I've long felt uncomfortable with ant as a build management tool. I thought that my uneasiness stemmed from the verbose XML used for describing tasks, and the lack of default dependency resolution. Today, email from a UMLGraph user struggling with a complex ant task made me realize another problem: lack of observability.
In the Unix-based make the language for specifying actions consists simply of commands that a user can type into the Unix shell. As a result, I can directly interpret the output of a well-written Makefile, and construct a mental image based on the underlying commands. Moreover, I can execute those commands by hand to see their effect, and examine the intermediate files they generate. Finally, I can also copy-paste shell commands to a Makefile. All these affordances, allow me to construct a direct mapping between the execution model of make and a model I can observe and interact with (that of an interactive shell).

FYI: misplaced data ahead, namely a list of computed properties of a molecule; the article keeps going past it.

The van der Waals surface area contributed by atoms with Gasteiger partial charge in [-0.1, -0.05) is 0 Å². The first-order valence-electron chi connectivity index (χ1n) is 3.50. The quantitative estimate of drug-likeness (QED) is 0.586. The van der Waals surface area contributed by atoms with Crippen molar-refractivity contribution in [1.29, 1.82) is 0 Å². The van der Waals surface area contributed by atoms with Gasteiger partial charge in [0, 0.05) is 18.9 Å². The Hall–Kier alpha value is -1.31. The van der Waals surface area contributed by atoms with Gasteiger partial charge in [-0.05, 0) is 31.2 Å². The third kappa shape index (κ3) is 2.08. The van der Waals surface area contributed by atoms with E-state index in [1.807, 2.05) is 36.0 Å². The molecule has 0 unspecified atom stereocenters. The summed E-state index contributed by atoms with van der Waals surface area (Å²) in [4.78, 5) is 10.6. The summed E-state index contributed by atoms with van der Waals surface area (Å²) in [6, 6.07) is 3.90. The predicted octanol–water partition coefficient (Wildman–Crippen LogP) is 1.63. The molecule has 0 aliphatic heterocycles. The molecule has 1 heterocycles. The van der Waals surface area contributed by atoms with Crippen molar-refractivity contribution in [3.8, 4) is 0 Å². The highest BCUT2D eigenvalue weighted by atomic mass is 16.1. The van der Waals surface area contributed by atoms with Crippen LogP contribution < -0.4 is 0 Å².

The design of ant doesn't offer this capability. Actions and their results are hidden ant tasks, which are only available within the ant engine. The only way this capability could be provided would be through an-ant specific shell or debugger. Both are expensive and unattractive propositions (do I really want to learn another shell or debugger interface, just for the sake of ant?) It looks like, Stu Feldman, the man behind make picked in the 1970s the right design.Read and post comments, or share through
Last modified: Thursday, March 15, 2007 4:04 pm
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